And the wheels do continue to turn.

The grand jury was called even after it was determined that 1) Hope did not die of foul play, 2) Hope did not die accidentally from exposure to biological agents and 3) the laboratory and house pose no health risk to the public. Agent Paul Moskal of the Buffalo FBI claims that the grand jury investigation is not about terrorism. And he claims, as Jonathan Silver reported in the Post-Gazette last Sunday, that it's not about "artistic endeavor or the First Amendment." The FBI has established that Steve Kurtz has had an international reputation for over a decade as an artist and beloved professor addressing biology, technology and politics.

Yet the FBI has interviewed acquaintances of Kurtz, and now acquaintances of those acquaintances as those first have been subpoenaed by the grand jury, asking whether Kurtz "had ever advocated the overthrow of the U.S. government," and whether "he could be a terrorist." Now Autonomedia, the publisher of books by the Critical Art Ensemble, is under grand jury subpoena, as are records of the purchasers of its books. (Hint to FBI: The Tower Records chain sells Autonomedia books. That's where I buy them... whoops!)

Let's be clear: We are talking about the deliberate intimidation of the producers and consumers of intellectual content. The FBI seems committed to cruelly exploit what seemed (charitably) at first to be a case of an honest but overzealous investigation.

Why don't they just make this go away? Is this a case of telling a bigger lie to hide a smaller one, or are Steve Kurtz and colleagues terrorists? Are we missing something?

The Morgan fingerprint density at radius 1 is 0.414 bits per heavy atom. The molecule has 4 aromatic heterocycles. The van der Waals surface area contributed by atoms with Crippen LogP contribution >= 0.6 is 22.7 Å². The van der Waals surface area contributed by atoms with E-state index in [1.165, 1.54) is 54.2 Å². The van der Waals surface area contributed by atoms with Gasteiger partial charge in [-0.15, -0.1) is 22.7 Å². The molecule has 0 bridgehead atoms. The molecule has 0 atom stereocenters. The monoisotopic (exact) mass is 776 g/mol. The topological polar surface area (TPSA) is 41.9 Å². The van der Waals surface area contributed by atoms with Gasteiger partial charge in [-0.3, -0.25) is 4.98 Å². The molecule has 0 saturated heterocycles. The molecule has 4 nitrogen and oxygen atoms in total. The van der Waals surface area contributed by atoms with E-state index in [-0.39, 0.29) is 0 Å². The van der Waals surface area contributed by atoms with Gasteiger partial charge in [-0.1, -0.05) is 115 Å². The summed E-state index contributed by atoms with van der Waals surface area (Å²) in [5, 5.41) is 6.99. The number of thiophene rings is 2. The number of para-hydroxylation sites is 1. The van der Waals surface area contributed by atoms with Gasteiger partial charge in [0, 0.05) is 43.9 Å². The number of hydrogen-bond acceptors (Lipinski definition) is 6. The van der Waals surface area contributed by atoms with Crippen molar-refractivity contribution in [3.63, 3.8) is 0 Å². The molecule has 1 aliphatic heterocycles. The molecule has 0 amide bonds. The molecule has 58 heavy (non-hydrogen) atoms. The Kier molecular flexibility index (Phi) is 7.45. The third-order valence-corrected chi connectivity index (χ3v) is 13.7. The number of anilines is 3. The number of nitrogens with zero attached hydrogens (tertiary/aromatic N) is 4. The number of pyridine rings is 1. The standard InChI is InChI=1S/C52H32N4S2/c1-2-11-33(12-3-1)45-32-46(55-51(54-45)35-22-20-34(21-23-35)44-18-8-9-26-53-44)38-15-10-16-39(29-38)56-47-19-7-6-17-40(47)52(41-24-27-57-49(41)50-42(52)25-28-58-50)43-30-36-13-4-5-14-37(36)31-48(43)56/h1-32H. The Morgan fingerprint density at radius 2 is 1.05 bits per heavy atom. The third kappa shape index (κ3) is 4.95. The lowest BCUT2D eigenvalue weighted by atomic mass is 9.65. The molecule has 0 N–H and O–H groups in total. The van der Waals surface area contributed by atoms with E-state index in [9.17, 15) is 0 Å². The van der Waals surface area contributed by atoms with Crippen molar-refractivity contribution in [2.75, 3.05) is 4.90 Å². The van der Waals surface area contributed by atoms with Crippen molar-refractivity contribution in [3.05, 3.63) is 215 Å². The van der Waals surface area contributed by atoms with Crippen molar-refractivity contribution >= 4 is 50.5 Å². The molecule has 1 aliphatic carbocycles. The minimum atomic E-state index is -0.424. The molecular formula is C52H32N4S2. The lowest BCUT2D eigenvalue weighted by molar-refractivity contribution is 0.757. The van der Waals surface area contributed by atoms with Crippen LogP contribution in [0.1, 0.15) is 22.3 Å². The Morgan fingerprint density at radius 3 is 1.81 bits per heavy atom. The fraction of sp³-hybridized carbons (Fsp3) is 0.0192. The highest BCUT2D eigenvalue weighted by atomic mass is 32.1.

One clue comes from the June 20 Post-Gazette article, and it has to do with the admittedly harmless biological samples found in Steve Kurtz's laboratory. Claire Pentecost, a friend of Kurtz and a faculty member at the Art Institute of Chicago, states that Kurtz's interest in these biological agents had to do with his attempt "to assess the actual danger [biological weapons] pose and to bring U.S. policy on such threats into public dialogue."

I contacted Gregg Bordowitz, colleague of the subpoenaed (and silenced) Pentecost, who supplied me with the following fascinating information. While the biological agents bacillus globigii, serratia marcensens, and E. coli are harmless, Kurtz was indeed researching the possible use of these agents in biological warfare and bioterrorism. And, he was trying to "bring U.S. policy on such threats into public dialogue."